Instagram has added a new safety feature called “Take a Break.” The new measure from the Facebook owned social media platform, which was added in the US, UK, Canada and Australia on Tuesday, tells users that it may be time to take a break if they have been using Instagram for too long.
The idea here is to deal with one of the many criticisms that Instagram and its parent company Facebook have been acing. The social media services make their money through targeted advertising. The longer a user uses a service, the more adds that he will see. So, it is in the company’s interest – now called Meta – to keep people logged in and scrolling through their feeds for as much time as possible.
This is one of the marketing “breakthroughs” that Facebook made early on. Its people realized that by adding the scroll feature they could keep users engaged for longer periods of time. On smart phones and tablets, people have gotten used to simply scrolling through their feeds. Every website now works this way, with the newest feed coming at the top of the list. And scrolling, it was found, can be addictive.
Recently, a Facebook whistleblower revealed that the company knew that many young users of Instagram were addicted to the service and that its content was causing emotional problems in youth around the world. The whistleblower said that the company knew of the danger and did nothing about it.
“To you I may look otherworldly, but to me that’s another day in the life of Elle: being the best me I can be at any time.” —21-year-old professional piercer Ellehttps://t.co/kS9F4oJkk9 pic.twitter.com/X3Y1XF6NcQ
— Instagram (@instagram) December 6, 2021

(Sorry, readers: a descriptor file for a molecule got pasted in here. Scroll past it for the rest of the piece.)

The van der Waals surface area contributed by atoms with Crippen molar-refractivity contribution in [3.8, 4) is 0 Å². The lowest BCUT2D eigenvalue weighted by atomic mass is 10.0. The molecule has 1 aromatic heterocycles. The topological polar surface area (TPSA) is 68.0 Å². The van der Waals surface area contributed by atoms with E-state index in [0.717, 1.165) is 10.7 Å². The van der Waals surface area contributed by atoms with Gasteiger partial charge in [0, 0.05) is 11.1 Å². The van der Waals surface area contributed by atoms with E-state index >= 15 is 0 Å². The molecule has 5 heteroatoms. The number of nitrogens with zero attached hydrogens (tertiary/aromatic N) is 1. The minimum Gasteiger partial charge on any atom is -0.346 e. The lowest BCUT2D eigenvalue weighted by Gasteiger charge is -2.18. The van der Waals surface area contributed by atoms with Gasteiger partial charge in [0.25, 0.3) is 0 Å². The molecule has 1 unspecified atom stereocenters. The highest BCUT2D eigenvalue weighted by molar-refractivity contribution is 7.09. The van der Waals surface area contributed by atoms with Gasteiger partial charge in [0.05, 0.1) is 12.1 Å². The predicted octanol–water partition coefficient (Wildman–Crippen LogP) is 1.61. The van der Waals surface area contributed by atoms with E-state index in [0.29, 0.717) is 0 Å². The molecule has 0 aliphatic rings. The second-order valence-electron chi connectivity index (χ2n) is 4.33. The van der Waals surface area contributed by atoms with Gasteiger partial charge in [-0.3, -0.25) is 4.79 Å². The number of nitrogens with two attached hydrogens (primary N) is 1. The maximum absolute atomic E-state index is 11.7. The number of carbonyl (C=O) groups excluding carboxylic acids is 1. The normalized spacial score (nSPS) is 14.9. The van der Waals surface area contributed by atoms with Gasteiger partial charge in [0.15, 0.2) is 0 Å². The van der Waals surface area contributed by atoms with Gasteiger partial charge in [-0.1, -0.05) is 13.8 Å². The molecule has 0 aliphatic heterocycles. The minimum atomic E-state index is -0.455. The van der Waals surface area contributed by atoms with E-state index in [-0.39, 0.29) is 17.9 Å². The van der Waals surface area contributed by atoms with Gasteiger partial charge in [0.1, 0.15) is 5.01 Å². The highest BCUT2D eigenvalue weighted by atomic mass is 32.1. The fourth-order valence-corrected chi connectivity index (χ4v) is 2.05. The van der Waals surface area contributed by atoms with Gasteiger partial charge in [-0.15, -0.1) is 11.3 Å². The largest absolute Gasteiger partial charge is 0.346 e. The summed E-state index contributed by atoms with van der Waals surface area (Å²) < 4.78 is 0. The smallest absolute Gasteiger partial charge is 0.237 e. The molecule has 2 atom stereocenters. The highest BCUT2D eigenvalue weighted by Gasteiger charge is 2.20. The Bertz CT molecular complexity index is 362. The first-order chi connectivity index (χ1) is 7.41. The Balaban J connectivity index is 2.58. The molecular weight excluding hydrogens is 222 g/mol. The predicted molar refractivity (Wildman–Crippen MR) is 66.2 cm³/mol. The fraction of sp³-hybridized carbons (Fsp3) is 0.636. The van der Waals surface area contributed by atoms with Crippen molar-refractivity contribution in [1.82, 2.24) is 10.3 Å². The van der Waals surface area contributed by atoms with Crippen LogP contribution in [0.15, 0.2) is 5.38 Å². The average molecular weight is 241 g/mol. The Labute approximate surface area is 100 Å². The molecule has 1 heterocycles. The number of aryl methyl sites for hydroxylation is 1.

So the new move by Meta is probably just as much a public relations move as it is a practical one, or an altruistic one.
In a blog post, Adam Mosseri, Head of Instagram, said, “At Instagram, we’ve been working for a long time to keep young people safe on the app; as part of that work, today we’re announcing some new tools and features to keep young people even safer on Instagram.”
He added that the company will also soon launch its first tools for parents and guardians early next year to “help them get more involved in their teen’s experiences on Instagram.” Mosseri said that the new tool will let parents and guardians be able to see how much time their teens spend on Instagram and set time limits.
He also said that Instagram will add a new educational hub for parents and guardians.
“Parents and guardians know what’s best for their teens, so we plan to launch our first tools in March to help them guide and support their teens on Instagram,” said Mosseri. “Parents and guardians will be able to view how much time their teens spend on Instagram and set time limits. We’ll also give teens a new option to notify their parents if they report someone, giving their parents the opportunity to talk about it with them. This is the first version of these tools; we’ll continue to add more options over time.”
Critics might say that this is another example of “too little too late.” What is clear for now, however, is that neither Facebook not Instagram seems to be losing any of its users over the recent scandals. But Meta also faces the strong possibility of new government oversight over its activities in both the U.S. and the E.U.